The longest know lifespan in the wild is 80 years old for S. glanis. The expected lifespan in the wild is as high as 20 to 30 years old.
Status: wild: 80 (high) years.
Status: wild: 20 to 30 years.
Status: wild: 20 to 30 years.
Status: captivity: 60 years.
Lifespan, longevity, and ageing
There is little known about mating behavior in this species. Males create nests where females deposit their eggs. Males then guard the eggs until they hatch.
Mating System: polygynandrous (promiscuous)
The male creates a shallow depression that will hold thousands of eggs laid by the female. The eggs are protected by the male until they hatch. Females can lay about 30,000 eggs per kilogram of body weight. Males grow faster and mature earlier than females. One study found that males matured at 78.82 cm at age 3 and females matured at 87.05 cm at age 4.
Breeding interval: Wels catfish breed annually during the spring.
Breeding season: Breeding/spawning season runs from May through July.
Range gestation period: 3 to 10 days.
Range time to independence: 3 to 10 days.
Average age at sexual or reproductive maturity (female): 4 years.
Average age at sexual or reproductive maturity (male): 3 years.
Key Reproductive Features: iteroparous ; seasonal breeding ; gonochoric/gonochoristic/dioecious (sexes separate); sexual ; fertilization (External ); oviparous
Average age at sexual or reproductive maturity (male)
Sex: male: 912 days.
Average age at sexual or reproductive maturity (female)
Sex: female: 1277 days.
The male protects the eggs until they hatch.
Parental Investment: pre-fertilization (Provisioning, Protecting: Female); pre-hatching/birth (Protecting: Male)
- Black, A. Predator-fishing.co.uk 2005. "Siluridae" (On-line). Accessed October 31, 2005 at http://www.predator-fishing.co.uk/articles/essay.htm.
Molecular Biology and Genetics
Barcode data: Silurus glanis
Below is a sequence of the barcode region Cytochrome oxidase subunit 1 (COI or COX1) from a member of the species.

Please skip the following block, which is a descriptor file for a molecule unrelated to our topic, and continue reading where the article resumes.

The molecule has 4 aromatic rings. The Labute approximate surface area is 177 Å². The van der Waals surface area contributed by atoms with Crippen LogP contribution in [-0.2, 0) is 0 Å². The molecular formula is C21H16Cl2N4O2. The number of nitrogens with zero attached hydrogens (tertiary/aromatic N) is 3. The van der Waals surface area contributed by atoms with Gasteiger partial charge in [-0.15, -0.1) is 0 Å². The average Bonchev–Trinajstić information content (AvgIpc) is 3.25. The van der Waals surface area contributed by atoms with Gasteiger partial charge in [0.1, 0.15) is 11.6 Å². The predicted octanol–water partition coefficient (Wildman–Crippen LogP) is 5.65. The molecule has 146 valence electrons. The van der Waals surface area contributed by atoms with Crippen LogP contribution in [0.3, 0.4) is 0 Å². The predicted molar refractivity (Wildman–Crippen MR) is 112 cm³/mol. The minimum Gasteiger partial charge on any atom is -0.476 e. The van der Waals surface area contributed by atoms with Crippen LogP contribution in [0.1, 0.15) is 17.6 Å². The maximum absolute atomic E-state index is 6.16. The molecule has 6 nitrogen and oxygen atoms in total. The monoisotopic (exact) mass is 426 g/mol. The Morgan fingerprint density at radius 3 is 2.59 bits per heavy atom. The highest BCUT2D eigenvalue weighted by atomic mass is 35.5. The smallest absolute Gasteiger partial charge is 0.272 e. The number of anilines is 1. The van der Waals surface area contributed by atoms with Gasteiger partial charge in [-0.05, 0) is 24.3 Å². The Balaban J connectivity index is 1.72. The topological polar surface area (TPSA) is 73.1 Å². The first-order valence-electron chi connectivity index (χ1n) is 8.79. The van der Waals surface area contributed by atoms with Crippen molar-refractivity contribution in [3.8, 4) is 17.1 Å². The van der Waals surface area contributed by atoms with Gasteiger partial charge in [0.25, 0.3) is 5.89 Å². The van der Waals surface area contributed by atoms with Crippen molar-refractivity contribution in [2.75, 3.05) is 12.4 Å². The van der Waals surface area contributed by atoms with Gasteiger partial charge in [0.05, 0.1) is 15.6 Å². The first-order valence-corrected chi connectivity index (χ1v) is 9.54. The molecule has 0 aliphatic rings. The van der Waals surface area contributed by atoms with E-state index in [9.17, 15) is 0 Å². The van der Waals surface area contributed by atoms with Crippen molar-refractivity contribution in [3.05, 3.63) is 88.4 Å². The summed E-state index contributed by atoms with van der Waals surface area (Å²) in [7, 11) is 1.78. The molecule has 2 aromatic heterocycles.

See the BOLD taxonomy browser for more complete information about this specimen and other sequences.
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Download FASTA File
Statistics of barcoding coverage: Silurus glanis
Public Records: 38
Specimens with Barcodes: 45
Species With Barcodes: 1
Silurus glanis populations appear to be stable. They are protected by Appendix III of the Bern Convention. In areas where these fish have been introduced, negative ecological consequences have been noted.
US Federal List: no special status
CITES: no special status
IUCN Red List of Threatened Species: least concern
IUCN Red List Assessment
Red List Category
Red List Criteria
Relevance to Humans and Ecosystems
Silurus glanis introductions have been implicated in declining populations of other commercial fishes.
Silurus glanis is a commercial fish consumed by humans. This fish has boneless white flesh that is low in fat and highly palatable. Technological research for artificial reproduction, population genetics and conservation problems have been developed over the past 10 years in the Czech Republic, France and other European countries. It is also a valued game fish in European countries.
Positive Impacts: food
- Linhart, O., L. Stech, J. Svarc, M. Rodina, J. Audebert, J. Grecu, R. Billard. 2002. The culture of the European catfish, Silurus glanis, in the Czech. Aquatic Living Resources, 15: 139-144. Accessed December 08, 2005 at http://www.edpsciences.org/articles/alr/pdf/2002/02/alr2099.pdf?access=ok.
The wels catfish (// or //; Silurus glanis), also called sheatfish, is a large catfish native to wide areas of central, southern, and eastern Europe, and near the Baltic and Caspian Seas. It has been introduced to Western Europe and is now found from the United Kingdom all the way east to Kazakhstan and south to Greece. It is a scaleless fresh and brackish water fish recognizable by its broad, flat head and wide mouth. Wels catfish can live for at least thirty years and have very good hearing.